Ons Jabeur joined Andreescu in the last 32 with a 6-0 7-6 (7-1) victory over Sorana Cirstea to keep her impressive run of form going.

The Tunisian won her first WTA 1000 title in Madrid last week and has now won seven successive main draw matches for the first time in her career

Elsewhere in Tuesday's action, American qualifier Lauren Davis pulled off a shock 6-2 6-3 win against number 11 seed Jelena Ostapenko.

Fellow Americans Jessica Pegula, Madison Brengle and Amanda Anisimova also advanced, beating Liudmila Samsonova, Marta Kostyuk and Tereza Martincova respectively.

Anisimova, who is now the player with the most wins in three sets so far in 2022 with nine, will face Belinda Bencic for a place in the last 16.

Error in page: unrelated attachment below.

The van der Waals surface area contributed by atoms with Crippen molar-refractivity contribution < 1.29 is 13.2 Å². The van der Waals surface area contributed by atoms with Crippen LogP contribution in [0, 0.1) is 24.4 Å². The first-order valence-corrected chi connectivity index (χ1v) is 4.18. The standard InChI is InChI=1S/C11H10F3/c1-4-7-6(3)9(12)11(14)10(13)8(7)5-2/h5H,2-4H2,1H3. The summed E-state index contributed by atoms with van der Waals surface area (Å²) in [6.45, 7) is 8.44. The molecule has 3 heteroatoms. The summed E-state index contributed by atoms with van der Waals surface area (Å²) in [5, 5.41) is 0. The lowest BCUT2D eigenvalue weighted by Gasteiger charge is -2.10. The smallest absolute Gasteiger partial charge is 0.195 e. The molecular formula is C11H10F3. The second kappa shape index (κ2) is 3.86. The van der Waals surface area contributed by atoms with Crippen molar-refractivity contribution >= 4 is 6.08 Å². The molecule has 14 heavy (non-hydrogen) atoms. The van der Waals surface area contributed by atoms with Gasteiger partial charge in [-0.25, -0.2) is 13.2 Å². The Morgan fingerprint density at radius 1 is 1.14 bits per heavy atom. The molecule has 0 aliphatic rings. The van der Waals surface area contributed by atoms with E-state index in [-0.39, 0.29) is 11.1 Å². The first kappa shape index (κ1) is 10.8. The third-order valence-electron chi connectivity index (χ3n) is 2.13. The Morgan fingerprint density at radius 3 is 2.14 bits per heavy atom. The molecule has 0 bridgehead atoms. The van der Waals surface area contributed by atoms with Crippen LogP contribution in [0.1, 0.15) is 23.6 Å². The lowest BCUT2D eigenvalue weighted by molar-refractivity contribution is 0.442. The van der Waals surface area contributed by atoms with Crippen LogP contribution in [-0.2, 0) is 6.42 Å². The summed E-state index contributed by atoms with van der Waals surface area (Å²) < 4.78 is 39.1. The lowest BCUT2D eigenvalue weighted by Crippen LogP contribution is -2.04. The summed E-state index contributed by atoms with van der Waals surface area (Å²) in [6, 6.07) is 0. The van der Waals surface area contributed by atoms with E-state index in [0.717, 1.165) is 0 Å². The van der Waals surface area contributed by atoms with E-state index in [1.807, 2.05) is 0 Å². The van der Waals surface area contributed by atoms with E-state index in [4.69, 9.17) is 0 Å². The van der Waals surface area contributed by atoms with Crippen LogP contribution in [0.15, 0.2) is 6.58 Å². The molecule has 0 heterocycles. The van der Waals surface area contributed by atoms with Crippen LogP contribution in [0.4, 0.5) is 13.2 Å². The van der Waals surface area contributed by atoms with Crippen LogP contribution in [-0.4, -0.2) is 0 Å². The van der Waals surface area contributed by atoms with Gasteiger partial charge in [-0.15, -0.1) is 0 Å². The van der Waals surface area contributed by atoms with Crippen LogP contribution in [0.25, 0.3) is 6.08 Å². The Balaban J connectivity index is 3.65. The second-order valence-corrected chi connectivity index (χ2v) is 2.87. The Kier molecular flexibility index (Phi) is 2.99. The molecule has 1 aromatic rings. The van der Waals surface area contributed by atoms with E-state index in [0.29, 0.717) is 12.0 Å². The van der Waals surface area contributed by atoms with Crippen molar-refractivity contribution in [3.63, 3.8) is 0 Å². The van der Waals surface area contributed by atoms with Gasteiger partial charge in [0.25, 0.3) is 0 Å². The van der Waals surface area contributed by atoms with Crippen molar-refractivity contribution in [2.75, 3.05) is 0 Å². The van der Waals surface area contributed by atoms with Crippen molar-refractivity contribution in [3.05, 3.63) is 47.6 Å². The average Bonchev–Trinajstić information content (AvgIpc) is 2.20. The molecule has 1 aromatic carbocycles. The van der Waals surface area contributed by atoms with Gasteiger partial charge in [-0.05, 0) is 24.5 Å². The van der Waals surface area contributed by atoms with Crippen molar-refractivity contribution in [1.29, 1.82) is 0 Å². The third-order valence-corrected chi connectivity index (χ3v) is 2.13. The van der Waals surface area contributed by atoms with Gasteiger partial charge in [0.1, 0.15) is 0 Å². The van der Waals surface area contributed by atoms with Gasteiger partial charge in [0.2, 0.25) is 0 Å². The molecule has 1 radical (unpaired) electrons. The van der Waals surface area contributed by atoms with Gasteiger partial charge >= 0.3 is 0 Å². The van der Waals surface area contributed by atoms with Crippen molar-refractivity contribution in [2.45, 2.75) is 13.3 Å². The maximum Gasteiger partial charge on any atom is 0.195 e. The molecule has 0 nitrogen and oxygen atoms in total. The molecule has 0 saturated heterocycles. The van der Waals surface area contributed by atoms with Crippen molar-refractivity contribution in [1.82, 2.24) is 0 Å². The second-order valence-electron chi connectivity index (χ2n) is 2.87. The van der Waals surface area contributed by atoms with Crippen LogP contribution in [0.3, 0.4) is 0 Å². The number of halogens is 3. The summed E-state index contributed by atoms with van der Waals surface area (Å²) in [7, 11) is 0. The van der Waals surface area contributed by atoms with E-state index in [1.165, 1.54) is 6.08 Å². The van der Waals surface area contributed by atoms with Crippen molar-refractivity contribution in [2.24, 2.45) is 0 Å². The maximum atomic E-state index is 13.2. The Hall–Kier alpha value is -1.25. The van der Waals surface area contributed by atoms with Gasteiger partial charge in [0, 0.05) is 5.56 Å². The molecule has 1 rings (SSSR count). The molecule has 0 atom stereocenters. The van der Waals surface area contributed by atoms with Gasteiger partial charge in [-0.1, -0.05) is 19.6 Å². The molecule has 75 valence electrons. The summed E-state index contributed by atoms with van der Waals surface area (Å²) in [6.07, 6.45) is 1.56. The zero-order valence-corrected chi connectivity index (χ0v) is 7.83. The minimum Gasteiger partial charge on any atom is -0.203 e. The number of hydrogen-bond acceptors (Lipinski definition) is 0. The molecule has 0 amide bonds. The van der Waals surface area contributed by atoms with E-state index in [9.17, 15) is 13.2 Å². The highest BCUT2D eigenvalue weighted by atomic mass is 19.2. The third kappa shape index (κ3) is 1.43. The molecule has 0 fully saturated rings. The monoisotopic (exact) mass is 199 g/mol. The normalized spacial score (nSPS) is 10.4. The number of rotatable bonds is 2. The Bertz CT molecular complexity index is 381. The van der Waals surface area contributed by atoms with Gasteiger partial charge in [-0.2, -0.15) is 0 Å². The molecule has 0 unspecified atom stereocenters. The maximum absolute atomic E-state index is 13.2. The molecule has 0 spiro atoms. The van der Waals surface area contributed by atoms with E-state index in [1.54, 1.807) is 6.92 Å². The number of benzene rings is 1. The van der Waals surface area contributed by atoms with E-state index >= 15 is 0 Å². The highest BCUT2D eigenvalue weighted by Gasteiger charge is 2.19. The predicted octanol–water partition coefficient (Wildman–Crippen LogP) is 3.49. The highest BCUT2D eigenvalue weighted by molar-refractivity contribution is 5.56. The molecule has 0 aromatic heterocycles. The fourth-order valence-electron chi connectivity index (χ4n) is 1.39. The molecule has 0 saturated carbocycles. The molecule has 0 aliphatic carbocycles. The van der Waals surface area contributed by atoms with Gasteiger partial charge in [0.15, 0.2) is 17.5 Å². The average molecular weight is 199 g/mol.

Ons Jabeur became the first player representing an African country to land a WTA 1000 title as she fended off Jessica Pegula in the Madrid Open final.

The Tunisian beat her American opponent 7-5 0-6 6-2, regrouping well after a major dip in the second set to scoop the biggest title of her career.

The history-making victory means Jabeur will jump from 10th to seventh in the WTA rankings on Monday, matching a career high, and she earns €1,041,570 in prize money.

After losing to Belinda Bencic in the Charleston Open final last month, Jabeur's run on the Spanish clay shows she is becoming increasingly resilient, and comes as a timely boost ahead of the French Open getting under way in two weeks' time.

"We've lost a lot of finals, but today I'm happy I pulled out the win," Jabeur said at the end of the match, addressing her support team.

"It was very tough, especially last time in Charleston, so thank you guys for always believing in me and pushing me forward."